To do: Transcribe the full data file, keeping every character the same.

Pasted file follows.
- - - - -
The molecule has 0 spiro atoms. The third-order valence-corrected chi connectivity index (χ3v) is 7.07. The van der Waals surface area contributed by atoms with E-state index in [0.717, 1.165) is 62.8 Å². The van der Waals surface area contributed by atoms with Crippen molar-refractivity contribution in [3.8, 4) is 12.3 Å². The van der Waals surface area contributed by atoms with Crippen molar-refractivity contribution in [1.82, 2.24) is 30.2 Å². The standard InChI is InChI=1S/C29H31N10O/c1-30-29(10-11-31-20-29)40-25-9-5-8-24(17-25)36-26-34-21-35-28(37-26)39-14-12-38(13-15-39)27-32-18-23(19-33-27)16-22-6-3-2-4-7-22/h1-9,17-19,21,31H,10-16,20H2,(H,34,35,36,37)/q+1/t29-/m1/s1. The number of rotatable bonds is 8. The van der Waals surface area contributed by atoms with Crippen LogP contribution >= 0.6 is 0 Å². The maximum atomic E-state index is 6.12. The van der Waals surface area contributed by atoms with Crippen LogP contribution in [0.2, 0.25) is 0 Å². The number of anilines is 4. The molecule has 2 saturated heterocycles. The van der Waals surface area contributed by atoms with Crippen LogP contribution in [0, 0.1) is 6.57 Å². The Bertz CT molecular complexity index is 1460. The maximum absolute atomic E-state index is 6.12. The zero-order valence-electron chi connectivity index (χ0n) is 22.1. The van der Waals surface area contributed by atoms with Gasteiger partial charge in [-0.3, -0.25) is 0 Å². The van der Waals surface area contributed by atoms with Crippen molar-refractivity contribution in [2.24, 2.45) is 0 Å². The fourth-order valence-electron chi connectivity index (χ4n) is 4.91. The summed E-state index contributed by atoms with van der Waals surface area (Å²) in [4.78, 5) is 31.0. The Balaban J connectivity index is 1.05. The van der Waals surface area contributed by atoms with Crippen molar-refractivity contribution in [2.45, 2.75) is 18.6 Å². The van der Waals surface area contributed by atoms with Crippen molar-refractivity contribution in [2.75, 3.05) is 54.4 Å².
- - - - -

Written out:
The molecule has 0 spiro atoms. The third-order valence-corrected chi connectivity index (χ3v) is 7.07. The van der Waals surface area contributed by atoms with E-state index in [0.717, 1.165) is 62.8 Å². The van der Waals surface area contributed by atoms with Crippen molar-refractivity contribution in [3.8, 4) is 12.3 Å². The van der Waals surface area contributed by atoms with Crippen molar-refractivity contribution in [1.82, 2.24) is 30.2 Å². The standard InChI is InChI=1S/C29H31N10O/c1-30-29(10-11-31-20-29)40-25-9-5-8-24(17-25)36-26-34-21-35-28(37-26)39-14-12-38(13-15-39)27-32-18-23(19-33-27)16-22-6-3-2-4-7-22/h1-9,17-19,21,31H,10-16,20H2,(H,34,35,36,37)/q+1/t29-/m1/s1. The number of rotatable bonds is 8. The van der Waals surface area contributed by atoms with Crippen LogP contribution >= 0.6 is 0 Å². The maximum atomic E-state index is 6.12. The van der Waals surface area contributed by atoms with Crippen LogP contribution in [0.2, 0.25) is 0 Å². The number of anilines is 4. The molecule has 2 saturated heterocycles. The van der Waals surface area contributed by atoms with Crippen LogP contribution in [0, 0.1) is 6.57 Å². The Bertz CT molecular complexity index is 1460. The maximum absolute atomic E-state index is 6.12. The zero-order valence-electron chi connectivity index (χ0n) is 22.1. The van der Waals surface area contributed by atoms with Gasteiger partial charge in [-0.3, -0.25) is 0 Å². The van der Waals surface area contributed by atoms with Crippen molar-refractivity contribution in [2.24, 2.45) is 0 Å². The fourth-order valence-electron chi connectivity index (χ4n) is 4.91. The summed E-state index contributed by atoms with van der Waals surface area (Å²) in [4.78, 5) is 31.0. The Balaban J connectivity index is 1.05. The van der Waals surface area contributed by atoms with Crippen molar-refractivity contribution in [2.45, 2.75) is 18.6 Å². The van der Waals surface area contributed by atoms with Crippen molar-refractivity contribution in [2.75, 3.05) is 54.4 Å².